Many beginner surfers often wonder when they can transition from their longboard to something shorter.
It’s a valid question, and as you progress through your surfing experience, you’ll certainly feel the desire to experiment with new boards and equipment.
If you’re just getting started, the longboard is a great choice for learning how to surf. However, you may find that as you progress, you want something with some more maneuverability, or maybe you want to try surfing some bigger waves that would be difficult on your log.
When to Transition from a Longboard to a Shortboard
If you are beginner surfer, you’ll want to be sure you’re ready before you make the switch.
Once you step down to something smaller, you are certainly going to notice the difference in foam.
Here’s the first things you’ll need to realize:
- Your longboard is easier to paddle, easier to balance, and easier to catch waves with.
- There is going to be an adjustment period of relearning some of the basics on a shorter surfboard.
With that in mind, you’re probably ready to try a shorter surfboard if:
- You are a strong paddler and can get out into the lineup and catch waves with ease.
- You feel comfortable with the fundamentals of popping up, dropping in, and picking lines on the waves.
- You’re able to angle your board, do some basic turns, and ride along the face of the wave rather than straight to the beach.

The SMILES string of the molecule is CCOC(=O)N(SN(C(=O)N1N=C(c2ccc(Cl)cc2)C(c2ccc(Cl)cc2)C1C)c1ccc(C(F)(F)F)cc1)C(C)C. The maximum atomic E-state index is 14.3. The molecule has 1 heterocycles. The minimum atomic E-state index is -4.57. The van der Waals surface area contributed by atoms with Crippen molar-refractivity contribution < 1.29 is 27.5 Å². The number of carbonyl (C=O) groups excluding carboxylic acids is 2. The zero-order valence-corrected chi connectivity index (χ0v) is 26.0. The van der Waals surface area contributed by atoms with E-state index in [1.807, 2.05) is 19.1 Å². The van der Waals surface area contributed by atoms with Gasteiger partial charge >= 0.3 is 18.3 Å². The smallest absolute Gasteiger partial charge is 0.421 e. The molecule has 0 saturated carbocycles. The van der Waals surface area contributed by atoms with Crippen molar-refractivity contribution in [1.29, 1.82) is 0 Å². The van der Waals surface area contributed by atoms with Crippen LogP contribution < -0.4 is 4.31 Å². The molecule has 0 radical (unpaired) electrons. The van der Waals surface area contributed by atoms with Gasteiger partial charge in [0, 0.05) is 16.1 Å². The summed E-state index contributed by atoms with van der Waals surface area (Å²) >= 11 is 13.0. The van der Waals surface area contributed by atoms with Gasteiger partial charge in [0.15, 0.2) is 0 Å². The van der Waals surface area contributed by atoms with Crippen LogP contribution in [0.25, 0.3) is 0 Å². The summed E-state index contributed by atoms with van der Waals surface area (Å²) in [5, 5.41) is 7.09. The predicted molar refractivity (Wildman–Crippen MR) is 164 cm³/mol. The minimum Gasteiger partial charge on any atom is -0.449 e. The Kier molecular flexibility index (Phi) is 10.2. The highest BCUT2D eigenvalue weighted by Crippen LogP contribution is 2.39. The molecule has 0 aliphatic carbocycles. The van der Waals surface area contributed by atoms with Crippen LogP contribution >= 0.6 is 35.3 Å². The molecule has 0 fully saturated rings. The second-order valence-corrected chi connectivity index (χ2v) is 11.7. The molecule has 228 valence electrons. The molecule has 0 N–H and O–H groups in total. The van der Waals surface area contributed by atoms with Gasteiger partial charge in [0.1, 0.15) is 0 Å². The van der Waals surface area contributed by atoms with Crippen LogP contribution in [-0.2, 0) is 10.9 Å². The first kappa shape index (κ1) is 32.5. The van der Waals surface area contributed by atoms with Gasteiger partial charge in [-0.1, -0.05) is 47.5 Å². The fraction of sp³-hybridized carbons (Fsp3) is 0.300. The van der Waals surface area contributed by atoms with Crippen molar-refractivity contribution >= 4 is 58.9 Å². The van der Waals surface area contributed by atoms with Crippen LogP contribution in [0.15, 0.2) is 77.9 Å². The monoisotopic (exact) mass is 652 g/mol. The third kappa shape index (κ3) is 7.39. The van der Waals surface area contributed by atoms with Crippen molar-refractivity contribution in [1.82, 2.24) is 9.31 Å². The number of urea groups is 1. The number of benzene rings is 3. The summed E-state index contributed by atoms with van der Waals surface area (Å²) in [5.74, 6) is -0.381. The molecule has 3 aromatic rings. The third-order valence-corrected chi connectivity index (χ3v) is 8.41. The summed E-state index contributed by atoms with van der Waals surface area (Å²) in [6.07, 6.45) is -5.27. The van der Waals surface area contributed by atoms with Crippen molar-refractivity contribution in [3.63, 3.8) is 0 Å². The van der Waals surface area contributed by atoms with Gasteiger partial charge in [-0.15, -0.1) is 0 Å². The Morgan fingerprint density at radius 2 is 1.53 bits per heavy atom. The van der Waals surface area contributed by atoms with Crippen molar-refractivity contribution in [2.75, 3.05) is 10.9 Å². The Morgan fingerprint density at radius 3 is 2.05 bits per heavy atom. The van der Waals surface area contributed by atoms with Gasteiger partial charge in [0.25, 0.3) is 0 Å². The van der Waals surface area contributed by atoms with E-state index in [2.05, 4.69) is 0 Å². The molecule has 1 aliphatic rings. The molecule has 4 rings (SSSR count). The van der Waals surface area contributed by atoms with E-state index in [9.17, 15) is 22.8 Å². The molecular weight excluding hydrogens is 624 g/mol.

It is not a good idea to switch directly from your longboard to a high performance shortboard.
You’ll want to reduce size and volume in your surfboard gradually.
Some logical transitions to surfing shorter boards may look like this:
- Longboard to mid-length or funboard.
- Mid-length or funboard to higher volume hybrid.
- Higher volume hybrid to lower volume hybrid or fish.
- Hybrid to fish or shortboard.
If you can make the transition gradually, you’ll build your skills and get better at surfing all types of boards naturally. Go slow and respect the process.
Experimenting with Different Surfboards
A good surfboard quiver includes a full spectrum of different types of surfboards.
When you’re able to surf comfortable on vastly different boards, your overall surfing ability and style will improve.
However, making the switch back and forth and back and forth does take some getting used to.
If you’re used to riding shortboards, jumping on a log is going to feel very different – even if you are an experienced surfer.
Take some time to get to know your boards and feel them out. Push their limits to see which board excel in which types of waves and maneuvers.
Remember that you’ll need to adjust your stance, weighting, and positioning depending on what board you’re riding and what you’re trying to do.